A tree-lighting ceremony is scheduled for Friday evening.  Toys and money collected by AWB members will be donated to 15 rural fire departments later this month Volunteers from state offices hoisted the Association of Washington Business 

Schoesler named Senate majority leader

OLYMPIA — Ritzville Republican Mark Schoesler was elected the Senate majority leader Monday for the upcoming 2015 session.
Officially, Schoesler will head the Majority Coalition Caucus, a group of 25 Republicans and one Democrat who will control the chamber.
Schoesler, 57, a wheat farmer, has been in the Senate since 2007 after serving seven terms in the House. His southwest Washington is heavily Republican. He ran unopposed for re-election in 2012 and House incumbents had no opponents this year or in 2012.
A blunt-speaking but quotable legislator, Schoesler served several sessions as Republican floor leader, essentially the floor general for parliamentary maneuvers,in recent years when the GOP was the minority caucus. During the  last two years as Senate Republican leader, working with the Majority Coalition leader, Democrat Rodney Tom of Medina, after Tom and Tim Sheldon, D-Potlach, joined the 23 Republicans after the 2012 elections to give them the upper hand.
The Republicans picked up one seat in a special election in 2013 and another this year, so they have 25 seats in the 49-member chamber. Tom did not seek re-election this year but Sheldon won easily and is again joining the Republicans for a coalition. Schoesler said the coalition will “put people over politics.” 
Schoesler's election came during a caucus meeting in Yakima to fill leadership slots. Sheldon was named Senate president pro tem, the person who presides over the chamber when Lt. Gov. Brad Owen isn't present. Linda Evans Parlette, of Wenatchee, was named caucus chairwoman and Joe Fain, of Auburn, floor leader.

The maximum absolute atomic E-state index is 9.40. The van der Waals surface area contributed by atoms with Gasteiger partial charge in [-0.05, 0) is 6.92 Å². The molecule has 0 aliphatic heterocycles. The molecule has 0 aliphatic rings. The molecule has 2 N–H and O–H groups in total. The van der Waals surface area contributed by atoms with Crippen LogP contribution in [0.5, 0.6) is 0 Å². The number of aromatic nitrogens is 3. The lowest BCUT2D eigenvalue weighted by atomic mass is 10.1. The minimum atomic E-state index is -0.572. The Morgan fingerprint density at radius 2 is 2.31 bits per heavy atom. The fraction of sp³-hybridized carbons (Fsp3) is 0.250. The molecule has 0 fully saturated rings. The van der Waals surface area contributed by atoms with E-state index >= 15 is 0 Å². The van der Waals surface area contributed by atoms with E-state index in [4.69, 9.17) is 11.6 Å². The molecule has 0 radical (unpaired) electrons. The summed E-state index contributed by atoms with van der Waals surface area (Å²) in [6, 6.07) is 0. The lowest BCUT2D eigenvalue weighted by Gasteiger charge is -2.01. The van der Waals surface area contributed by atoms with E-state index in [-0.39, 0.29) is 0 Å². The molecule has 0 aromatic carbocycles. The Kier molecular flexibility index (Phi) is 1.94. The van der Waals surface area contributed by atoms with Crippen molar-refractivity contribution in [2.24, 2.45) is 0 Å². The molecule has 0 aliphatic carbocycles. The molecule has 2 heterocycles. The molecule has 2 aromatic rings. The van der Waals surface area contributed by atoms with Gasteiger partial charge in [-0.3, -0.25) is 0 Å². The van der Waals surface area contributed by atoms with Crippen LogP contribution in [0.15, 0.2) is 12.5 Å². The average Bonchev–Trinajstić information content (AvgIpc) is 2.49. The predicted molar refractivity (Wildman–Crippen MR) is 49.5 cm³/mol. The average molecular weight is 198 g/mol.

Riccelli, Baumgartner to push WSU med school plan

A pair of Spokane legislators will propose legislation to put the state's second medical school in Spokane under the control of Washington State University.

Rep. Marcus Riccelli, a Democrat, and Sen. Mike Baumgartner, a Republican, will unveil legislation on Tuesday that would change a nearly century-old law that limits medical education to the University of Washington and provide some $2.5 million for WSU to establish a school that concentrates on family and rural medicine disciplines.

“At this point there's no reduction on anything (for UW Medical School),” Riccelli said. “We want to  grow medical education any way possible.”

To read the rest of this item, or to comment, continue inside the blog.

Voters to decide mayor’s wage

Spokane voters will get a chance to weigh in on the mayor’s salary next year, but City Council members say a change to the city charter may complicate other potential ballot measures that will seek money for schools and an expanded transit system.

A proposed change to the city’s charter by Councilman Mike Fagan would let the city’s Salary Review Commission set the mayor’s wage. The commission, which determines City Council members pay, currently has five members who are nominated by the mayor and approved by the council.